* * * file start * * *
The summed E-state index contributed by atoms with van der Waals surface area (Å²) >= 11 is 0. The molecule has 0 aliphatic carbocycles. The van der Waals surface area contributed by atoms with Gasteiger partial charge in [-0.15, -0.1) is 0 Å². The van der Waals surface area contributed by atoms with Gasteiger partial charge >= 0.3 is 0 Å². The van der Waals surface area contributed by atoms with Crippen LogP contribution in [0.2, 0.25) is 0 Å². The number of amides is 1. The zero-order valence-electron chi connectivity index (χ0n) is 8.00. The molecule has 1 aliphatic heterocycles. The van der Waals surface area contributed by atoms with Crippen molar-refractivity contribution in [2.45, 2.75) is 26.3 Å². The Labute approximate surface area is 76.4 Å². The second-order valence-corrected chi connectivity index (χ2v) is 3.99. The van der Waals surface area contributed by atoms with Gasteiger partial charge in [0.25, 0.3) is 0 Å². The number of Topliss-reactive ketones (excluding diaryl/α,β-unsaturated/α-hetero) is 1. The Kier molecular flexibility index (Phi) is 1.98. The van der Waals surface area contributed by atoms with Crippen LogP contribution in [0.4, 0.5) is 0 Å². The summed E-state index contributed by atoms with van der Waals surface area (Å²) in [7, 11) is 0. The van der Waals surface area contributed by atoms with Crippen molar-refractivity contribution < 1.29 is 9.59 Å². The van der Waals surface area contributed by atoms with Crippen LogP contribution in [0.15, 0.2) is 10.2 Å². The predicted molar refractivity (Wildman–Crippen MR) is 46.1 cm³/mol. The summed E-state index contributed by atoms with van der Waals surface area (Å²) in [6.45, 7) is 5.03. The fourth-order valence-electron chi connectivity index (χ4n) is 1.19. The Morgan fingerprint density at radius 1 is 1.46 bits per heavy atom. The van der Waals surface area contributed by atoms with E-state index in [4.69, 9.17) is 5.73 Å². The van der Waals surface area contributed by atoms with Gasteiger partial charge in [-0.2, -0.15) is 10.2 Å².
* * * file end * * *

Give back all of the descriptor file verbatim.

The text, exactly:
The summed E-state index contributed by atoms with van der Waals surface area (Å²) >= 11 is 0. The molecule has 0 aliphatic carbocycles. The van der Waals surface area contributed by atoms with Gasteiger partial charge in [-0.15, -0.1) is 0 Å². The van der Waals surface area contributed by atoms with Gasteiger partial charge >= 0.3 is 0 Å². The van der Waals surface area contributed by atoms with Crippen LogP contribution in [0.2, 0.25) is 0 Å². The number of amides is 1. The zero-order valence-electron chi connectivity index (χ0n) is 8.00. The molecule has 1 aliphatic heterocycles. The van der Waals surface area contributed by atoms with Crippen molar-refractivity contribution in [2.45, 2.75) is 26.3 Å². The Labute approximate surface area is 76.4 Å². The second-order valence-corrected chi connectivity index (χ2v) is 3.99. The van der Waals surface area contributed by atoms with Gasteiger partial charge in [0.25, 0.3) is 0 Å². The number of Topliss-reactive ketones (excluding diaryl/α,β-unsaturated/α-hetero) is 1. The Kier molecular flexibility index (Phi) is 1.98. The van der Waals surface area contributed by atoms with Crippen LogP contribution in [0.4, 0.5) is 0 Å². The summed E-state index contributed by atoms with van der Waals surface area (Å²) in [7, 11) is 0. The van der Waals surface area contributed by atoms with Crippen molar-refractivity contribution < 1.29 is 9.59 Å². The van der Waals surface area contributed by atoms with Crippen LogP contribution in [0.15, 0.2) is 10.2 Å². The predicted molar refractivity (Wildman–Crippen MR) is 46.1 cm³/mol. The summed E-state index contributed by atoms with van der Waals surface area (Å²) in [6.45, 7) is 5.03. The fourth-order valence-electron chi connectivity index (χ4n) is 1.19. The Morgan fingerprint density at radius 1 is 1.46 bits per heavy atom. The van der Waals surface area contributed by atoms with E-state index in [4.69, 9.17) is 5.73 Å². The van der Waals surface area contributed by atoms with Gasteiger partial charge in [-0.2, -0.15) is 10.2 Å².